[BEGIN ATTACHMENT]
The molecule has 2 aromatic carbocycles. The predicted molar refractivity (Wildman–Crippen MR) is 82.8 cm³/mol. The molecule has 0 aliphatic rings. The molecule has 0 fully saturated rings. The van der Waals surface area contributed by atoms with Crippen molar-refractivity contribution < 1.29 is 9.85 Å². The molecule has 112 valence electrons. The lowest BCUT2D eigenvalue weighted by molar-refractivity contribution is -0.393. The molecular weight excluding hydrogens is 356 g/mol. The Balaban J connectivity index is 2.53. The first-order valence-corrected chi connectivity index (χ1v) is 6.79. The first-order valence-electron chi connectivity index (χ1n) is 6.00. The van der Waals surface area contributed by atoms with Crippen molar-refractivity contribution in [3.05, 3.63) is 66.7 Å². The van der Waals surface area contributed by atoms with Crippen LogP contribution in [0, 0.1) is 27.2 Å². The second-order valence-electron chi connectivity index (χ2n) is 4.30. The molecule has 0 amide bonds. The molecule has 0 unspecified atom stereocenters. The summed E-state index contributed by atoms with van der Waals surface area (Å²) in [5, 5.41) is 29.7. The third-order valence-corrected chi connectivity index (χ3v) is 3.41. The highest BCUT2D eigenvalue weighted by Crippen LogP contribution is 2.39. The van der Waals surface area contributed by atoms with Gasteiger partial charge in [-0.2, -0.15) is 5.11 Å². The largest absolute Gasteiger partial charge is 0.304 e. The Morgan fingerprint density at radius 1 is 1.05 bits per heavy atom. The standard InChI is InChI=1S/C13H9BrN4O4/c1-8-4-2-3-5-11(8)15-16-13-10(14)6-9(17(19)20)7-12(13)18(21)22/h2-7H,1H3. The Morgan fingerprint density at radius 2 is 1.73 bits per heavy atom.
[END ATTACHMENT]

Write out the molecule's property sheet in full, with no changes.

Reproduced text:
The molecule has 2 aromatic carbocycles. The predicted molar refractivity (Wildman–Crippen MR) is 82.8 cm³/mol. The molecule has 0 aliphatic rings. The molecule has 0 fully saturated rings. The van der Waals surface area contributed by atoms with Crippen molar-refractivity contribution < 1.29 is 9.85 Å². The molecule has 112 valence electrons. The lowest BCUT2D eigenvalue weighted by molar-refractivity contribution is -0.393. The molecular weight excluding hydrogens is 356 g/mol. The Balaban J connectivity index is 2.53. The first-order valence-corrected chi connectivity index (χ1v) is 6.79. The first-order valence-electron chi connectivity index (χ1n) is 6.00. The van der Waals surface area contributed by atoms with Crippen molar-refractivity contribution in [3.05, 3.63) is 66.7 Å². The van der Waals surface area contributed by atoms with Crippen LogP contribution in [0, 0.1) is 27.2 Å². The second-order valence-electron chi connectivity index (χ2n) is 4.30. The molecule has 0 amide bonds. The molecule has 0 unspecified atom stereocenters. The summed E-state index contributed by atoms with van der Waals surface area (Å²) in [5, 5.41) is 29.7. The third-order valence-corrected chi connectivity index (χ3v) is 3.41. The highest BCUT2D eigenvalue weighted by Crippen LogP contribution is 2.39. The van der Waals surface area contributed by atoms with Gasteiger partial charge in [-0.2, -0.15) is 5.11 Å². The largest absolute Gasteiger partial charge is 0.304 e. The Morgan fingerprint density at radius 1 is 1.05 bits per heavy atom. The standard InChI is InChI=1S/C13H9BrN4O4/c1-8-4-2-3-5-11(8)15-16-13-10(14)6-9(17(19)20)7-12(13)18(21)22/h2-7H,1H3. The Morgan fingerprint density at radius 2 is 1.73 bits per heavy atom.